Deep Water

Specific Challenge

Contain wellbore stability issues while creating new deepwater well


Gulf of Mexico



  • Wellbore instability issues and tight hole problems
  • Intermediate casing point selection above depleted reservoir
  • Depleted reservoir section, severe mud losses in offset wells


  • Integrated pre-well technical planning teams covering multiple product lines
  • Collaborative modeling solutions utilizing Drillworks® Predict software to create accurate PP/FG geomechanics
  • Specific proprietary drilling and evaluation systems coupled with integrated in-house and real-time center (iROC) personnel, 24/7 support, solutions, and execution


  • Controlled and contained wellbore stability issues
  • Set intermediate casing right above depleted zone
  • Drilled and logged the depleted reservoir section in one run, with no issues
  • Completed well construction phase eight days ahead of schedule, with zero safety incidents
  • Saved operator approximately USD 4 million
  • Recovered an additional 5–10 million BOE


In the deepwater Gulf of Mexico, Stone Energy planned to drill and log a successful case wellbore into a set of Upper Tertiary (Miocene) target sands in a mature field within Mississippi Canyon Block 28. The operator worked with Halliburton integrated drilling and evaluation teams to align people and processes in order to create a collaborative environment. Well-defined communication protocols were implemented with an emphasis on listening to understand. Mutual agreement and understanding of the Pompano #4 wellbore basis of design and objectives led to the implementation of risk sharing within the entire well construction process.

Through correct pre-well planning, bottomhole assemblies (BHAs) were optimized with preferred hydraulics, torque and drag, and bits and reamers specifically selected for all intervals. At the rigsite, specialized solids control equipment was installed and utilized. Casing that was designed for the well was properly permitted, and it arrived on site in a timely fashion. Landing of the 18-inch liner was completed ahead of schedule, with a minimal rat hole, by utilizing the TDReam™ at-bit reamer. Geomechanical studies supported by Drillworks® pore pressure/fracture gradient (PP/FG) models and collaborative planning enabled the operator to have a consistent sub-subsurface understanding of the challenges to correctly drill and log each interval. The potential wellbore instability issues were mitigated due to prosactive pore pressure analysis and by utilizing optimum fluid management control with the Baroid BaraECD® high-performance non-aqueous fluid system. Formation compressional slowness from the logging-while-drilling (LWD) XBAT™ azimuthal sonic and ultrasonic LWD service was provided in lower wellbore sections, updating the geomechanical model for accurate real-time pore pressure prediction and analysis. The XBAT service was also utilized behind the 13-5/8-inch casing for top of cement evaluation (TOCE), satisfying the U.S. Bureau of Safety and Environmental Enforcement (BSEE) requirements to identify fully bonded pipe from free pipe. While geo-steering with the StrataSteer® service, the intermediate casing point was correctly geo-stopped before the upper target sand was intersected. The GeoTap® LWD formation pressure system provided numerous pressure tests over various depth intervals, leading to excellent fluid gradient determination in the main target sand package. The LWD ALD™ azimuthal lithodensity service delivered high-quality borehole images and caliper measurements in the 16-1/2-inch borehole section, providing dip analysis for geological correlation to seismic. Also, ALD imaging enabled the operator to resolve the interbedded shale/sand sequences at very good resolution and provided stratigraphic dip analysis for geological model correlation in the sand reservoir.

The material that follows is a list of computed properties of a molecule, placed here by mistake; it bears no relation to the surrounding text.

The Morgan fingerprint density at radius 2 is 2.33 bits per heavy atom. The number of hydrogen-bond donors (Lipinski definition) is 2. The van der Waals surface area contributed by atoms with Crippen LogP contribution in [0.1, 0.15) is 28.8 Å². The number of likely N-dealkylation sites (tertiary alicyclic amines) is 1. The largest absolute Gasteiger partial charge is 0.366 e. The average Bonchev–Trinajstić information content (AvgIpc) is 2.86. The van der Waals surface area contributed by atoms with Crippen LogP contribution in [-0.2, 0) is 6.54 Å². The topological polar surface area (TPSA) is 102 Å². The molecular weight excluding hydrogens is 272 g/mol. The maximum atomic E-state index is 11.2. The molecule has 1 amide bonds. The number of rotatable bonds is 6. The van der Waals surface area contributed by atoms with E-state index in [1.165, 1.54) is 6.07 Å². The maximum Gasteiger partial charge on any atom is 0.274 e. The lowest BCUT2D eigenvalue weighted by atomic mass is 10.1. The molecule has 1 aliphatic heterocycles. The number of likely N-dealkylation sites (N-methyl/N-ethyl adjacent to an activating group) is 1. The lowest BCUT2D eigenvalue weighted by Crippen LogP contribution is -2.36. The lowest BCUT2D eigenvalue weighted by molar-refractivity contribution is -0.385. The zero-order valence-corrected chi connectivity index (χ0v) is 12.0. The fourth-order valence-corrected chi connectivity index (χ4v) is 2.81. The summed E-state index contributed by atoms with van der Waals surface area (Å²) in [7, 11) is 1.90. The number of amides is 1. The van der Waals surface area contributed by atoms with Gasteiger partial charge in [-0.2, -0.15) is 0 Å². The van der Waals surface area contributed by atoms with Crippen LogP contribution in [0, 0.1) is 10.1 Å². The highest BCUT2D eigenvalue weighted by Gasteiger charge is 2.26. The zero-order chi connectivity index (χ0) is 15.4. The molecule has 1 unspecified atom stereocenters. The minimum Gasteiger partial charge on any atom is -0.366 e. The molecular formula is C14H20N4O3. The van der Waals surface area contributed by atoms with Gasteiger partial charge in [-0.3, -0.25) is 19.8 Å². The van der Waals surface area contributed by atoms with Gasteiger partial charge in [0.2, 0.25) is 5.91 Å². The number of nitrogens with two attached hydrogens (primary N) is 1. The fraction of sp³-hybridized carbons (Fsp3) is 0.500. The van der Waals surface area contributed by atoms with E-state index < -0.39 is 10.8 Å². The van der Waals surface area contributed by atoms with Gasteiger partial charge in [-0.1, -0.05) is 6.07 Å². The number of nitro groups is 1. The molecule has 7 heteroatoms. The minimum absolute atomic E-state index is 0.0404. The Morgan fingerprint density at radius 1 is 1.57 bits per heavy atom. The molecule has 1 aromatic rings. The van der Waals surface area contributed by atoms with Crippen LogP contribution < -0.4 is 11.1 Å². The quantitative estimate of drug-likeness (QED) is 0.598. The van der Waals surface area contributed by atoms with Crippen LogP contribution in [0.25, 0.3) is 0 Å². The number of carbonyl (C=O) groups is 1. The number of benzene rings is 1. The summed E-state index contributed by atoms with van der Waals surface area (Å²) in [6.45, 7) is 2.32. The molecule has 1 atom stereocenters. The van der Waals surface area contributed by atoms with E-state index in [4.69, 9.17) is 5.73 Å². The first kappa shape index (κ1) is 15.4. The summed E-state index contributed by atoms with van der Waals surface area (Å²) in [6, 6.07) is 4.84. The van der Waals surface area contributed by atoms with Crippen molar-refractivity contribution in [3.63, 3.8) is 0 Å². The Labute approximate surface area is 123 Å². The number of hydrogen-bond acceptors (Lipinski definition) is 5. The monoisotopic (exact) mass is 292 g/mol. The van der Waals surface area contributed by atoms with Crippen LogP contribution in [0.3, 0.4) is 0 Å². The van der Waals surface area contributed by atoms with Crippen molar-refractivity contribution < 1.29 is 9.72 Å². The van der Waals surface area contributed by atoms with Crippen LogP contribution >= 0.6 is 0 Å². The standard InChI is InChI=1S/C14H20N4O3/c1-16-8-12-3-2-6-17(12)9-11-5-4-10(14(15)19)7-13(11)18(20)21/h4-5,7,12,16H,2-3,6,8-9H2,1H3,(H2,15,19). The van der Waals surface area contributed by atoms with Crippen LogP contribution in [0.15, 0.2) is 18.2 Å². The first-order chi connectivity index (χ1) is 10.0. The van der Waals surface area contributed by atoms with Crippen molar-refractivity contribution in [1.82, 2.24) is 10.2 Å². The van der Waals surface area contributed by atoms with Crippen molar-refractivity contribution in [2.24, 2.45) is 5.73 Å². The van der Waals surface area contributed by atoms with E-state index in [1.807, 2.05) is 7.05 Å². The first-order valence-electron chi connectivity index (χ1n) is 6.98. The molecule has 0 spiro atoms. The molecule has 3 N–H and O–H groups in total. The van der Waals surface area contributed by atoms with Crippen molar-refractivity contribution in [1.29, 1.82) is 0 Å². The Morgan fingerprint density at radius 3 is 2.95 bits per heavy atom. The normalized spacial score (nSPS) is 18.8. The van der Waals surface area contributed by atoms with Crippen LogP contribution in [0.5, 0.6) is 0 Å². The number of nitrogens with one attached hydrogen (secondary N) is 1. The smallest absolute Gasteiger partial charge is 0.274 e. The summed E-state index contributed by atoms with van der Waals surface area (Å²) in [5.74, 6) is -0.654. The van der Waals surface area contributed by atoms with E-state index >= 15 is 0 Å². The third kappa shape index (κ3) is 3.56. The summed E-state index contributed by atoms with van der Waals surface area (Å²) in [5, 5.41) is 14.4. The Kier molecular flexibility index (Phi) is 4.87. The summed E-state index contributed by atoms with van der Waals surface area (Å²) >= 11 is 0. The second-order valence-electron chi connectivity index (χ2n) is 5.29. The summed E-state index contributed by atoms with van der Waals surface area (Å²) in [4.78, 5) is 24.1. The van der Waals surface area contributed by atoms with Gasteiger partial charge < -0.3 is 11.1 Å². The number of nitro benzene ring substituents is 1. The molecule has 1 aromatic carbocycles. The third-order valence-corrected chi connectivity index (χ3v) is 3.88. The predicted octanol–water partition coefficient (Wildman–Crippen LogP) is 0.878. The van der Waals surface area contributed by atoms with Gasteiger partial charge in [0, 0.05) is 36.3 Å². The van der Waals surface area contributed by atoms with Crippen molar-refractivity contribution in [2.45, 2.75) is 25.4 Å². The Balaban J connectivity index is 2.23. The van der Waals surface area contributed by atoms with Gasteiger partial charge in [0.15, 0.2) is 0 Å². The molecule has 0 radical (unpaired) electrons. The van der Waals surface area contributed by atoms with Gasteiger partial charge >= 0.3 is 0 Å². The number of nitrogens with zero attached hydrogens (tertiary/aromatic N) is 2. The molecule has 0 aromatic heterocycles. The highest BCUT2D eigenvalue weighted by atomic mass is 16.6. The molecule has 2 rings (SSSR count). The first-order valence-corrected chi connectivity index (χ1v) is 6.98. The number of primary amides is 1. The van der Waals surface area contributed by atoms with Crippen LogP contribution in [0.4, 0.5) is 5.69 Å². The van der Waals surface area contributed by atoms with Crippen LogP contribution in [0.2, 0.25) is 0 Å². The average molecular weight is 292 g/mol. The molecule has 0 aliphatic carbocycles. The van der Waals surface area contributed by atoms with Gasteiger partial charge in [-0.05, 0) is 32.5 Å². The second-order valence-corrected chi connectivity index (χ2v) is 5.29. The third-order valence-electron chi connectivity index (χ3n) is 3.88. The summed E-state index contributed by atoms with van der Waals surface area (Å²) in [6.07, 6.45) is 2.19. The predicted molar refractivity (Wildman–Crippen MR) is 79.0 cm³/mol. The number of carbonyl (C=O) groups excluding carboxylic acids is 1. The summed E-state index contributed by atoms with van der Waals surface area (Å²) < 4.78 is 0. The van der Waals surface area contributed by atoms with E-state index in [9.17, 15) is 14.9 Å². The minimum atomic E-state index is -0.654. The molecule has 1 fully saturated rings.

Challenges in this wellbore included shallow water hazards, wellbore instabilities, and inherent difficulties in setting intermediate casing above the sand targets and the depleted reservoir section. Utilizing the integrated team, with a designated focal point, allowed for the basis of design, data collection, analysis, modeling, and interpretation – leading to superior service execution that saved time and delivered the project under budget.


HSE incidents


Days ahead of schedule


BOE recovered


USD Saved


The Halliburton product service line’s 24/7 support – both in-house and within the integrated real-time operation center (iROC) – ensured that every wellbore section, including the depleted reservoir interval, was drilled with minimal fluid losses and that the wellbore was at total depth (TD) before the oil-water contact (OWC). This maximized the reservoir exposure, enabling the well construction phase to be completed eight days ahead of the planned schedule (with zero safety incidents) and saving the operator approximately USD 4 million. An additional 5–10 million BOE, which had been previously written off, were recovered due to the customer transitioning from discrete services to an integrated services model.